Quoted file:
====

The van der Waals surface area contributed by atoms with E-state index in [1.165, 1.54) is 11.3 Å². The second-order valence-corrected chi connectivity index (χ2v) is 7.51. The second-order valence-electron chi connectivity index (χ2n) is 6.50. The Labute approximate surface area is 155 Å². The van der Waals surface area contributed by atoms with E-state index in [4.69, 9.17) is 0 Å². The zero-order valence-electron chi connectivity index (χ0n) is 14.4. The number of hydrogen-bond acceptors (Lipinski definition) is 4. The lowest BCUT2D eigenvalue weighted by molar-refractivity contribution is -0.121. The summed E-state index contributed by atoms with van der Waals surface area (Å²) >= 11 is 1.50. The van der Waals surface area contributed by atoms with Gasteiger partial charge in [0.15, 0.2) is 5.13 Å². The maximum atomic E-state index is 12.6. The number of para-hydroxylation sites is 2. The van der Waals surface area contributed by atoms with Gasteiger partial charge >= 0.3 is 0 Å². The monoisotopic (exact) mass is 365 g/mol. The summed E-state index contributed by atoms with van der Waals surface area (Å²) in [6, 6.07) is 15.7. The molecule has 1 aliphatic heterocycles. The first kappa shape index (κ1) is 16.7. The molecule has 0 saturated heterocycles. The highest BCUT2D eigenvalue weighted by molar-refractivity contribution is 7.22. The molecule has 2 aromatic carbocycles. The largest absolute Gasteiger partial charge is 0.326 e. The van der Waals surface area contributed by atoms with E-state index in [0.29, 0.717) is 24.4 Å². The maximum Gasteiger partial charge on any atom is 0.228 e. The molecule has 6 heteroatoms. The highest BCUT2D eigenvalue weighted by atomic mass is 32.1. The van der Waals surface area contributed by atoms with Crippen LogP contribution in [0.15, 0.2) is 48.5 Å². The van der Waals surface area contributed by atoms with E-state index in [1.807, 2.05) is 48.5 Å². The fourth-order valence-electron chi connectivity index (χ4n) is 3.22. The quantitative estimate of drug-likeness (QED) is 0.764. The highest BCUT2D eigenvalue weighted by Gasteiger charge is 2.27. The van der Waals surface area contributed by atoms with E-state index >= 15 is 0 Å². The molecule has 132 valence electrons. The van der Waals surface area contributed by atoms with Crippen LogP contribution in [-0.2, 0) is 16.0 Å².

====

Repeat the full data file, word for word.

The van der Waals surface area contributed by atoms with E-state index in [1.165, 1.54) is 11.3 Å². The second-order valence-corrected chi connectivity index (χ2v) is 7.51. The second-order valence-electron chi connectivity index (χ2n) is 6.50. The Labute approximate surface area is 155 Å². The van der Waals surface area contributed by atoms with E-state index in [4.69, 9.17) is 0 Å². The zero-order valence-electron chi connectivity index (χ0n) is 14.4. The number of hydrogen-bond acceptors (Lipinski definition) is 4. The lowest BCUT2D eigenvalue weighted by molar-refractivity contribution is -0.121. The summed E-state index contributed by atoms with van der Waals surface area (Å²) >= 11 is 1.50. The van der Waals surface area contributed by atoms with Gasteiger partial charge in [0.15, 0.2) is 5.13 Å². The maximum atomic E-state index is 12.6. The number of para-hydroxylation sites is 2. The van der Waals surface area contributed by atoms with Gasteiger partial charge >= 0.3 is 0 Å². The monoisotopic (exact) mass is 365 g/mol. The summed E-state index contributed by atoms with van der Waals surface area (Å²) in [6, 6.07) is 15.7. The molecule has 1 aliphatic heterocycles. The first kappa shape index (κ1) is 16.7. The molecule has 0 saturated heterocycles. The highest BCUT2D eigenvalue weighted by molar-refractivity contribution is 7.22. The molecule has 2 aromatic carbocycles. The largest absolute Gasteiger partial charge is 0.326 e. The van der Waals surface area contributed by atoms with E-state index in [0.29, 0.717) is 24.4 Å². The maximum Gasteiger partial charge on any atom is 0.228 e. The molecule has 6 heteroatoms. The highest BCUT2D eigenvalue weighted by atomic mass is 32.1. The van der Waals surface area contributed by atoms with Crippen LogP contribution in [0.15, 0.2) is 48.5 Å². The van der Waals surface area contributed by atoms with E-state index in [1.807, 2.05) is 48.5 Å². The fourth-order valence-electron chi connectivity index (χ4n) is 3.22. The quantitative estimate of drug-likeness (QED) is 0.764. The highest BCUT2D eigenvalue weighted by Gasteiger charge is 2.27. The van der Waals surface area contributed by atoms with E-state index >= 15 is 0 Å². The molecule has 132 valence electrons. The van der Waals surface area contributed by atoms with Crippen LogP contribution in [-0.2, 0) is 16.0 Å².